Background. Autosomal dominant polycystic kidney disease (ADPKD) is a renal disease characterized by an important variability in clinical course, which cannot be fully explained by the genetic heterogeneity of the disease. Although the role for the angiotensin I-converting enzyme (ACE) insertion/deletion (I/D) polymorphism as a modifier factor in ADPKD renal deterioration has been suggested, direct evidence from genetic association studies remain inconclusive. To provide a more robust estimate of the putative effect of the ACE I/D polymorphism on the renal progression in ADPKD, we performed a meta-analysis pooling data from all relevant studies in which the role of the ACE I/D variant in ADPKD clinical features was evaluated. Methods. We applied a random-effects model to combine odds ratio and 95% confidence intervals. Q-statistic was used to evaluate the homogeneity, and both Egger's and Begg-Mazumdar tests were used to assess publication bias. Results. Altogether, three distinct meta-analyses were generated using data from 13 studies. Despite the absence of publication bias and the presence of homogeneity among study results, the DD genotype failed to show an influence on risk of end-stage renal disease (ESRD), mean age at ESRD or risk of hypertension in ADPKD patients when compared with I-allele carriers (DD vs ID + II). Likewise, meta-analyses carried out separately for Caucasian and Asian studies showed no indication of an association between the DD genotype and a faster renal deterioration in ADPKD. Conclusion. These findings do not support the hypothesis that the enhanced ACE activity associated with the D allele might promote a significantly worse prognosis in patients with ADPKD.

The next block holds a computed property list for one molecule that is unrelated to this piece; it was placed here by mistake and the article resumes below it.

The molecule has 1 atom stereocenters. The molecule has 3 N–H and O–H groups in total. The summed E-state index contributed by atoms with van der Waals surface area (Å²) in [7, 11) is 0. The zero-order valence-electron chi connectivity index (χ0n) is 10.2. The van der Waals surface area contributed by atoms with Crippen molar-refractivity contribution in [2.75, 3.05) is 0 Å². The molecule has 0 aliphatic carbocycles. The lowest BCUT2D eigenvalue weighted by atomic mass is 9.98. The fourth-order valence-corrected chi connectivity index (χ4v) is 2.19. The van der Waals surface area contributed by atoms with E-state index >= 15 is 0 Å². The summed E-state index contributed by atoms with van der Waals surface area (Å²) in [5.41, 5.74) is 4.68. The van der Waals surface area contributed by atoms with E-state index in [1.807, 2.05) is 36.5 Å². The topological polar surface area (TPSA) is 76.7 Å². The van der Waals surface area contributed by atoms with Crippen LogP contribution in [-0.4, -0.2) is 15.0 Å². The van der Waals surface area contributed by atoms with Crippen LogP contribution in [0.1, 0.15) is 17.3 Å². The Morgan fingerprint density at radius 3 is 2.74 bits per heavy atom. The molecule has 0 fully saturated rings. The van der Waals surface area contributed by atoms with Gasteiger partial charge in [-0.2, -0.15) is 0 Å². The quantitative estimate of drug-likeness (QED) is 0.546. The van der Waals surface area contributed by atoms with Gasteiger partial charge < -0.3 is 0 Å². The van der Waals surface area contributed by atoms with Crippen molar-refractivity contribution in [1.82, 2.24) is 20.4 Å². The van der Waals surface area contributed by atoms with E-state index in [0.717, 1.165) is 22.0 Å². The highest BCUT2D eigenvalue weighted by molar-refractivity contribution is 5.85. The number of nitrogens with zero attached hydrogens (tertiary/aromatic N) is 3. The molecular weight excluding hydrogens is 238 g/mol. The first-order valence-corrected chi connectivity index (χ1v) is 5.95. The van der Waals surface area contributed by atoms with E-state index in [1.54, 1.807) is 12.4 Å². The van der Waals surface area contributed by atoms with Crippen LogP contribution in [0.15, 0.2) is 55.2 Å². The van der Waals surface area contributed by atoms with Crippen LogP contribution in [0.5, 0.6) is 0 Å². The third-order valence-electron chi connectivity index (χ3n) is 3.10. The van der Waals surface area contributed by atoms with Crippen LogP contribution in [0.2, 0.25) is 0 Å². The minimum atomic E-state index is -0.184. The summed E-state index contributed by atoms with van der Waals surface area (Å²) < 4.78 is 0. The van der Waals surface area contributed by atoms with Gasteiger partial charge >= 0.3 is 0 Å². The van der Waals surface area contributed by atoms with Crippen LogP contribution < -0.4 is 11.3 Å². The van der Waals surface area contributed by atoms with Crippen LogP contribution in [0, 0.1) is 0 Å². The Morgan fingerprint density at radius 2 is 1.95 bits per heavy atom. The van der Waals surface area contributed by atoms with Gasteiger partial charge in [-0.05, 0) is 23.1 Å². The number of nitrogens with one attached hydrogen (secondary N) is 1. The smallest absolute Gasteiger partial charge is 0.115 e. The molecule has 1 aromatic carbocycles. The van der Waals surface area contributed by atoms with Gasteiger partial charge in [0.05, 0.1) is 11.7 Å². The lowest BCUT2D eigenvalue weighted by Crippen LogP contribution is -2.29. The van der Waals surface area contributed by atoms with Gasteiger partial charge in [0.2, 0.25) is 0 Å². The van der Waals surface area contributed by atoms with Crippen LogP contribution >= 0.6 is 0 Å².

- ACE gene polymorphism
- Autosomal dominant polycystic kidney disease
- Progression of renal failure
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